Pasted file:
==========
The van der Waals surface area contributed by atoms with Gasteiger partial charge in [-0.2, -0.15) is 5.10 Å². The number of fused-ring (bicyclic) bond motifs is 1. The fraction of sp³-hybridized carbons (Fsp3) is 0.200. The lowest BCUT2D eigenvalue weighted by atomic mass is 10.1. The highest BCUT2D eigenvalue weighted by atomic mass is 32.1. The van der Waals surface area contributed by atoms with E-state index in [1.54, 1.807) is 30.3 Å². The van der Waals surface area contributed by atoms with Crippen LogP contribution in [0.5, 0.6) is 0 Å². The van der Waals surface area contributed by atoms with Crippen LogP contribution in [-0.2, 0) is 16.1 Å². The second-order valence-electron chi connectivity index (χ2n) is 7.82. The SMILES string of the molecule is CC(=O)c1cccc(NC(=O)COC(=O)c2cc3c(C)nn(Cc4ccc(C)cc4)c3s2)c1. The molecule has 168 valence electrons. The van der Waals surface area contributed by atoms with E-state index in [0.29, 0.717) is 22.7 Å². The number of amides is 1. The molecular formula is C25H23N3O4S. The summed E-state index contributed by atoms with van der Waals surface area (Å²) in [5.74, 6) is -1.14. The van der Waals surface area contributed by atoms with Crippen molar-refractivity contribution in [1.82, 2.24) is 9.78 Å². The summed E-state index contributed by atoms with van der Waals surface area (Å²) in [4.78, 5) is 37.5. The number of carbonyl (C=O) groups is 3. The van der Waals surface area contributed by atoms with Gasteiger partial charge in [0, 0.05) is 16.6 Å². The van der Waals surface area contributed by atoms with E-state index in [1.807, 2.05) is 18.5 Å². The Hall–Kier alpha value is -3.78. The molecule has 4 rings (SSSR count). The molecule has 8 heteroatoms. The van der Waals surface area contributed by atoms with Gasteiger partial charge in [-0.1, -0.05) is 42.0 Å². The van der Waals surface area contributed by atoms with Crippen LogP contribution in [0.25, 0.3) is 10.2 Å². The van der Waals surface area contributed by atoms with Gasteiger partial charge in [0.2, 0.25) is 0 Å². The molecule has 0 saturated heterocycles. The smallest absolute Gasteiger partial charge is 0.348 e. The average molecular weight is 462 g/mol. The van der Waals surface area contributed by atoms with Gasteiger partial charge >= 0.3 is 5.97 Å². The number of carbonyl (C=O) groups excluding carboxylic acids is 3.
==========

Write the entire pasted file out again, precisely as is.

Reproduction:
The van der Waals surface area contributed by atoms with Gasteiger partial charge in [-0.2, -0.15) is 5.10 Å². The number of fused-ring (bicyclic) bond motifs is 1. The fraction of sp³-hybridized carbons (Fsp3) is 0.200. The lowest BCUT2D eigenvalue weighted by atomic mass is 10.1. The highest BCUT2D eigenvalue weighted by atomic mass is 32.1. The van der Waals surface area contributed by atoms with E-state index in [1.54, 1.807) is 30.3 Å². The van der Waals surface area contributed by atoms with Crippen LogP contribution in [0.5, 0.6) is 0 Å². The van der Waals surface area contributed by atoms with Crippen LogP contribution in [-0.2, 0) is 16.1 Å². The second-order valence-electron chi connectivity index (χ2n) is 7.82. The SMILES string of the molecule is CC(=O)c1cccc(NC(=O)COC(=O)c2cc3c(C)nn(Cc4ccc(C)cc4)c3s2)c1. The molecule has 168 valence electrons. The van der Waals surface area contributed by atoms with E-state index in [0.29, 0.717) is 22.7 Å². The number of amides is 1. The molecular formula is C25H23N3O4S. The summed E-state index contributed by atoms with van der Waals surface area (Å²) in [5.74, 6) is -1.14. The van der Waals surface area contributed by atoms with Crippen molar-refractivity contribution in [1.82, 2.24) is 9.78 Å². The summed E-state index contributed by atoms with van der Waals surface area (Å²) in [4.78, 5) is 37.5. The number of carbonyl (C=O) groups is 3. The van der Waals surface area contributed by atoms with Gasteiger partial charge in [0, 0.05) is 16.6 Å². The van der Waals surface area contributed by atoms with E-state index in [1.807, 2.05) is 18.5 Å². The Hall–Kier alpha value is -3.78. The molecule has 4 rings (SSSR count). The molecule has 8 heteroatoms. The van der Waals surface area contributed by atoms with Gasteiger partial charge in [-0.1, -0.05) is 42.0 Å². The van der Waals surface area contributed by atoms with Crippen LogP contribution in [0.25, 0.3) is 10.2 Å². The van der Waals surface area contributed by atoms with Gasteiger partial charge in [0.2, 0.25) is 0 Å². The molecule has 0 saturated heterocycles. The smallest absolute Gasteiger partial charge is 0.348 e. The average molecular weight is 462 g/mol. The van der Waals surface area contributed by atoms with Gasteiger partial charge >= 0.3 is 5.97 Å². The number of carbonyl (C=O) groups excluding carboxylic acids is 3.